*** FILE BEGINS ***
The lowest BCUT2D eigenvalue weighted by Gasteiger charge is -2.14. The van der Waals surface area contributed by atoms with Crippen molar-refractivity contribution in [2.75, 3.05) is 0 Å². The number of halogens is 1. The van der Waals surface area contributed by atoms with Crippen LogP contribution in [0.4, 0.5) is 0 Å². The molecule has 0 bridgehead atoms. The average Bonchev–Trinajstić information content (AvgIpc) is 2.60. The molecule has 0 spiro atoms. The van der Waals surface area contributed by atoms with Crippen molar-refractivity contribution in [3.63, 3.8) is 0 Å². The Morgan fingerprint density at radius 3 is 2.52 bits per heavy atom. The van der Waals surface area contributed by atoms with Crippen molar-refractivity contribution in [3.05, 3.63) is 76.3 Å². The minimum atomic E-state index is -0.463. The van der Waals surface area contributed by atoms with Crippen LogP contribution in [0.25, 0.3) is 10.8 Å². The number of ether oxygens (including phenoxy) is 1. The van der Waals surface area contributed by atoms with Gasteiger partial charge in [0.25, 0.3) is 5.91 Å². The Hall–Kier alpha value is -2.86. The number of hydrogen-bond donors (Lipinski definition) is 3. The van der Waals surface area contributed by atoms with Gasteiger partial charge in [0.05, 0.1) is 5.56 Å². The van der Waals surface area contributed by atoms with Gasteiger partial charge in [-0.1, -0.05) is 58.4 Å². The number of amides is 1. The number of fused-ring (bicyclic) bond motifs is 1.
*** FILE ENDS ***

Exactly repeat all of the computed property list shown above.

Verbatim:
The lowest BCUT2D eigenvalue weighted by Gasteiger charge is -2.14. The van der Waals surface area contributed by atoms with Crippen molar-refractivity contribution in [2.75, 3.05) is 0 Å². The number of halogens is 1. The van der Waals surface area contributed by atoms with Crippen LogP contribution in [0.4, 0.5) is 0 Å². The molecule has 0 bridgehead atoms. The average Bonchev–Trinajstić information content (AvgIpc) is 2.60. The molecule has 0 spiro atoms. The van der Waals surface area contributed by atoms with Crippen molar-refractivity contribution in [3.63, 3.8) is 0 Å². The Morgan fingerprint density at radius 3 is 2.52 bits per heavy atom. The van der Waals surface area contributed by atoms with Crippen molar-refractivity contribution in [3.05, 3.63) is 76.3 Å². The minimum atomic E-state index is -0.463. The van der Waals surface area contributed by atoms with Crippen LogP contribution in [0.25, 0.3) is 10.8 Å². The number of ether oxygens (including phenoxy) is 1. The van der Waals surface area contributed by atoms with Gasteiger partial charge in [0.25, 0.3) is 5.91 Å². The Hall–Kier alpha value is -2.86. The number of hydrogen-bond donors (Lipinski definition) is 3. The van der Waals surface area contributed by atoms with Gasteiger partial charge in [0.05, 0.1) is 5.56 Å². The van der Waals surface area contributed by atoms with Gasteiger partial charge in [-0.1, -0.05) is 58.4 Å². The number of amides is 1. The number of fused-ring (bicyclic) bond motifs is 1.